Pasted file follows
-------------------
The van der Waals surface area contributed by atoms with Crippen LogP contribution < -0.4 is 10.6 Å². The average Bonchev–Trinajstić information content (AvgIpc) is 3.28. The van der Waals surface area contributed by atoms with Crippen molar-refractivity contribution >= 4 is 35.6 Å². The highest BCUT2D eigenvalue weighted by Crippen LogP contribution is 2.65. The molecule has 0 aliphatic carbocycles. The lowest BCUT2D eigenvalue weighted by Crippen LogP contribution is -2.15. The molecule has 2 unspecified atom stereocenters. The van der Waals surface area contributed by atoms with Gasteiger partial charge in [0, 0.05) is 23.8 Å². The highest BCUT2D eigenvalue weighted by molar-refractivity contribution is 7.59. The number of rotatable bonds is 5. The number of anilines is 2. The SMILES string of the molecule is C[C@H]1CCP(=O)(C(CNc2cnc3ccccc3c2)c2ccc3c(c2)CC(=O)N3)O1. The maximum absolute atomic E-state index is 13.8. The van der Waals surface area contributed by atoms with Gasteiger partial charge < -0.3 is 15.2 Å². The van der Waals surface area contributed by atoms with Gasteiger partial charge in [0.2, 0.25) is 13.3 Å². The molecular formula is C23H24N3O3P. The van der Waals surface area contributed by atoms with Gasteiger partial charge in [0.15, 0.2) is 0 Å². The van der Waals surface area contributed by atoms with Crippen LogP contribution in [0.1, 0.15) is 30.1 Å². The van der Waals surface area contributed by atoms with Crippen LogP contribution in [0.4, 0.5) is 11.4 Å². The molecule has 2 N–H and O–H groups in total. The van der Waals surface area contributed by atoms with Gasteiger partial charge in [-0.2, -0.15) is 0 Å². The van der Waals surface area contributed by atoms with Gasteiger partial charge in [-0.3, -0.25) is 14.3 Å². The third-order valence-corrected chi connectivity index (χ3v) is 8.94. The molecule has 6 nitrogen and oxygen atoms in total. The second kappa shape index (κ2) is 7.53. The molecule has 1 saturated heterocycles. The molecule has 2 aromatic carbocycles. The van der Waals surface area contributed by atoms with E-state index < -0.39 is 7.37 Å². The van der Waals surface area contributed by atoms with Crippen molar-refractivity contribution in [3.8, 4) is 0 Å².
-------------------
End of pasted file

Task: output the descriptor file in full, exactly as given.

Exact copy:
The van der Waals surface area contributed by atoms with Crippen LogP contribution < -0.4 is 10.6 Å². The average Bonchev–Trinajstić information content (AvgIpc) is 3.28. The van der Waals surface area contributed by atoms with Crippen molar-refractivity contribution >= 4 is 35.6 Å². The highest BCUT2D eigenvalue weighted by Crippen LogP contribution is 2.65. The molecule has 0 aliphatic carbocycles. The lowest BCUT2D eigenvalue weighted by Crippen LogP contribution is -2.15. The molecule has 2 unspecified atom stereocenters. The van der Waals surface area contributed by atoms with Gasteiger partial charge in [0, 0.05) is 23.8 Å². The highest BCUT2D eigenvalue weighted by molar-refractivity contribution is 7.59. The number of rotatable bonds is 5. The number of anilines is 2. The SMILES string of the molecule is C[C@H]1CCP(=O)(C(CNc2cnc3ccccc3c2)c2ccc3c(c2)CC(=O)N3)O1. The maximum absolute atomic E-state index is 13.8. The van der Waals surface area contributed by atoms with Gasteiger partial charge < -0.3 is 15.2 Å². The van der Waals surface area contributed by atoms with Gasteiger partial charge in [0.2, 0.25) is 13.3 Å². The molecular formula is C23H24N3O3P. The van der Waals surface area contributed by atoms with Gasteiger partial charge in [0.15, 0.2) is 0 Å². The van der Waals surface area contributed by atoms with Crippen LogP contribution in [0.1, 0.15) is 30.1 Å². The van der Waals surface area contributed by atoms with Crippen LogP contribution in [0.4, 0.5) is 11.4 Å². The molecule has 2 N–H and O–H groups in total. The van der Waals surface area contributed by atoms with Gasteiger partial charge in [-0.2, -0.15) is 0 Å². The van der Waals surface area contributed by atoms with Gasteiger partial charge in [-0.3, -0.25) is 14.3 Å². The third-order valence-corrected chi connectivity index (χ3v) is 8.94. The molecule has 6 nitrogen and oxygen atoms in total. The second kappa shape index (κ2) is 7.53. The molecule has 1 saturated heterocycles. The molecule has 2 aromatic carbocycles. The van der Waals surface area contributed by atoms with E-state index < -0.39 is 7.37 Å². The van der Waals surface area contributed by atoms with Crippen molar-refractivity contribution in [3.8, 4) is 0 Å².